Three cabinet ministers, Greg Clark, Amber Rudd and David Gauke, signalled they could be prepared to vote for it if there is no breakthrough in the next few days.
Ms Cooper told the BBC that the move was not intended to stop Brexit as it would be up to the government, not Parliament, to determine the length of any delay.
Ms Rudd told reporters on Monday morning that she was "completely committed" to making sure the UK leaves the EU and she supported the prime minister.
But, she added: "What I don't think is acceptable is plans to move ever closer to no deal."
Key dates for Brexit this week
Monday: The PM meets with EU leaders, including Angela Merkel and Jean-Claude Junker, on the fringes of the EU-League of Arab States summit.
Tuesday: Mrs May gives a statement to the House of Commons updating them on her progress on Brexit. Brexit Secretary Stephen Barclay and Attorney General Geoffrey Cox return to Brussels to continue talks with the EU.
Wednesday: MPs debate an amendable motion tabled by the government. Speaker John Bercow chooses which amendments to put forward, and MPs vote on the next step proposals.
There's also the proposal of a new amendment from a group of Conservative backbenchers, led by Andrew Percy and Simon Hart, which calls for a "strictly time limited" delay to Brexit if there is no formal deal by 13 March.
It would avoid handing control of Brexit to Parliament, and its proposers hope it will attract support from MPs who have indicated they might support the Cooper-Letwin amendment a "last resort" to avoid no-deal, as well as colleagues who are relaxed about no-deal, on the basis that it will provide more time for planning.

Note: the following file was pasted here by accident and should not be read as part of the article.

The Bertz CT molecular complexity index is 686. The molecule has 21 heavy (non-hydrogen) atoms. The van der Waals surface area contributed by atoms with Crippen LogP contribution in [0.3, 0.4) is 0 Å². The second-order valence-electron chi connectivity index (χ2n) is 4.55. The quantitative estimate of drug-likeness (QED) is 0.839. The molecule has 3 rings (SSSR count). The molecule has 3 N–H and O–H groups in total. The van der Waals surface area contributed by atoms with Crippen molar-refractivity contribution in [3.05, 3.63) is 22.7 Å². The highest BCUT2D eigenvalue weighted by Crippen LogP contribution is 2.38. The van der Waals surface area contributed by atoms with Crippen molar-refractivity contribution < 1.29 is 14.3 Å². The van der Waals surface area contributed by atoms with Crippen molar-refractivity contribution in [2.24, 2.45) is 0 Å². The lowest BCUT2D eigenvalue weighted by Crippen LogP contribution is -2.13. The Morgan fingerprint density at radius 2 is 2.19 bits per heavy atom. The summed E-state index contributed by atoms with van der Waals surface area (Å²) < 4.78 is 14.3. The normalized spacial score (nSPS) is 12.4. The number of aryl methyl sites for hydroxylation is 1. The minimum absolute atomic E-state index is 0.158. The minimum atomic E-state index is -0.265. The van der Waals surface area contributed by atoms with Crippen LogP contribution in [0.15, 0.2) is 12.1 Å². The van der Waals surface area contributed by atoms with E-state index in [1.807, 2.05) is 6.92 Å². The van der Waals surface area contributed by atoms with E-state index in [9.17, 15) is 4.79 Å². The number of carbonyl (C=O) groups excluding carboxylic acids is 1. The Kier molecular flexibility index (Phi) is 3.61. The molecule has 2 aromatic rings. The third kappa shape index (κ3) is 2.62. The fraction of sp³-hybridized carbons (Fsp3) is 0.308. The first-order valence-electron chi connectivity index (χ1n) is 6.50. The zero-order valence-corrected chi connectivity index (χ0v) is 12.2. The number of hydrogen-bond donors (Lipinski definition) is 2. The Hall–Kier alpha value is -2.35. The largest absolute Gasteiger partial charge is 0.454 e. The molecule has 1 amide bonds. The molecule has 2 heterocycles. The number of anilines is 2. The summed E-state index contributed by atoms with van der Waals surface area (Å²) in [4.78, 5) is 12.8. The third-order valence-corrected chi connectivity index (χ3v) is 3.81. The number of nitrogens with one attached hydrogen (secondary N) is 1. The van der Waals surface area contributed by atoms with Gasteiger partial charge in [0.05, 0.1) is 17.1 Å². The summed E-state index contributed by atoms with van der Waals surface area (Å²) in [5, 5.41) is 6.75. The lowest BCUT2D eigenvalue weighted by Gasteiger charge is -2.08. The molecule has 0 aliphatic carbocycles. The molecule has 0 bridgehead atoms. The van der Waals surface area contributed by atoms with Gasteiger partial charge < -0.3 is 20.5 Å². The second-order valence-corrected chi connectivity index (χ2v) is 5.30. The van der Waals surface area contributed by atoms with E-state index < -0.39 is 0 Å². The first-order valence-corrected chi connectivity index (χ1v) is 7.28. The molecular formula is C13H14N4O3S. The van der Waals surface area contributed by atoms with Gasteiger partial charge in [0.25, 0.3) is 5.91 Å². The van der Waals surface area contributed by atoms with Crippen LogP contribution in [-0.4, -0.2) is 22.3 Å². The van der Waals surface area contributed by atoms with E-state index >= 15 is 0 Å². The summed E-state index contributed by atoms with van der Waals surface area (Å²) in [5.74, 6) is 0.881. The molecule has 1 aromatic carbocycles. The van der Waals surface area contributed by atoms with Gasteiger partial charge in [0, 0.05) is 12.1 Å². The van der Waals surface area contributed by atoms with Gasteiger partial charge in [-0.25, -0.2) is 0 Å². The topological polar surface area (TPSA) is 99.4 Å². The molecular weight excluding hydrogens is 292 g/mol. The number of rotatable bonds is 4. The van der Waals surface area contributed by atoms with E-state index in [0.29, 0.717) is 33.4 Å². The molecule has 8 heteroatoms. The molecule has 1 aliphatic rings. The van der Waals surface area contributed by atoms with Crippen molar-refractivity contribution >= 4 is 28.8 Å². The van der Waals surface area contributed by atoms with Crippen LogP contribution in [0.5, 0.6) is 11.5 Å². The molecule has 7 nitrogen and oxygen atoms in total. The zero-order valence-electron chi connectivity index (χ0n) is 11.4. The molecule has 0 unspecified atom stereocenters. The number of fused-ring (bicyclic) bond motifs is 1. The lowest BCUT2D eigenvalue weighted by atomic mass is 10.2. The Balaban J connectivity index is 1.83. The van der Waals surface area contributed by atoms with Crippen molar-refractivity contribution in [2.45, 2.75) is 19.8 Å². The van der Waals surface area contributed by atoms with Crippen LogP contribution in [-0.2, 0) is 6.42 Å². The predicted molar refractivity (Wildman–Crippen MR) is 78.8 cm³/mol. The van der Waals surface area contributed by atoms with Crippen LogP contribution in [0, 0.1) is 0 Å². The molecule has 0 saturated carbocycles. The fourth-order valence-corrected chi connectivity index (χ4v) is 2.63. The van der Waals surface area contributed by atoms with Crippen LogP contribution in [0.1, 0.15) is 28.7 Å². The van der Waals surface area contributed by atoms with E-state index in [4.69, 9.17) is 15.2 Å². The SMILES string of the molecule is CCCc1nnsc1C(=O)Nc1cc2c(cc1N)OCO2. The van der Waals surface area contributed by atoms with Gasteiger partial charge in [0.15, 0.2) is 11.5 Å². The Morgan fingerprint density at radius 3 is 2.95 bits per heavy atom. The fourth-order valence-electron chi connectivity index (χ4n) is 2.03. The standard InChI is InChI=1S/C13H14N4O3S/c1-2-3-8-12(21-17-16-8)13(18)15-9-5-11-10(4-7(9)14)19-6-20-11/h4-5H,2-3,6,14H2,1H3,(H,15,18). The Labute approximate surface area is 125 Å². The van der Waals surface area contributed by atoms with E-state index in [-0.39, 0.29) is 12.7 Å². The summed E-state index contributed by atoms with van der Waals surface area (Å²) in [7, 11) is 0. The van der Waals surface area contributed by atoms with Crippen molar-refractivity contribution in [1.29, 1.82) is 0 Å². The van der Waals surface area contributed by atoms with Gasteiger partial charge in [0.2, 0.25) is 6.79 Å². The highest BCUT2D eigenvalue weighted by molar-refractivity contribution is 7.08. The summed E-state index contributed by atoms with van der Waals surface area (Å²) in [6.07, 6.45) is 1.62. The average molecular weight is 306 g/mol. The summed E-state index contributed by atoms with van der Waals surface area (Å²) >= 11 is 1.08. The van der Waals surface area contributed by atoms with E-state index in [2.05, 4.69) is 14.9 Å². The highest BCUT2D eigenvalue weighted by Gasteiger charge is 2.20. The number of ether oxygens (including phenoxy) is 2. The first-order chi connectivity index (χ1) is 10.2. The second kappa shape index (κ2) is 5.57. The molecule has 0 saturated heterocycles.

Defence Minister Tobias Ellwood told BBC Radio 4's Today programme he was "encouraging" the prime minister to announce a delay to prevent a no-deal Brexit.
But Education Secretary Damian Hinds said a delay would "just prolong these issues".
Ready for the cunning wheeze?
It's absolutely plain that Theresa May doesn't want to delay Brexit in any way. An extension, in her view, doesn't solve any of the dilemmas.
But she has also never actually 100% said that she would never, ever, ever end up doing that. Simply, she can't, because Parliament might take the decision out of her hands, or the prospect of a defeat might force her to move.
Indeed, a senior figure in government is convinced that Number 10 will find a way, if the votes are stacking up, of taking leaving without a deal off the table by implication, next week.
Labour is also likely to table an amendment on Wednesday, putting its own Brexit plan - one which backs a permanent customs union with the EU and a close relationship with its single market - to MPs.
That move could take the party a step closer to supporting another EU referendum.
Theresa May is continuing to push Brussels for extra legal promises that the backstop - the controversial policy that aims to prevent a hard border returning to the island of Ireland - would, if ever implemented, be temporary.
UK proposals include "alternative arrangements", seeking a time limit to the backstop or agreeing a way the UK can choose to leave it at any time.
However, Irish Foreign Minister Simon Coveney warned on Sunday that the EU would not re-open the withdrawal agreement, adding his government could not be asked to "compromise on something as fundamental as the peace process", on which the border played a key part.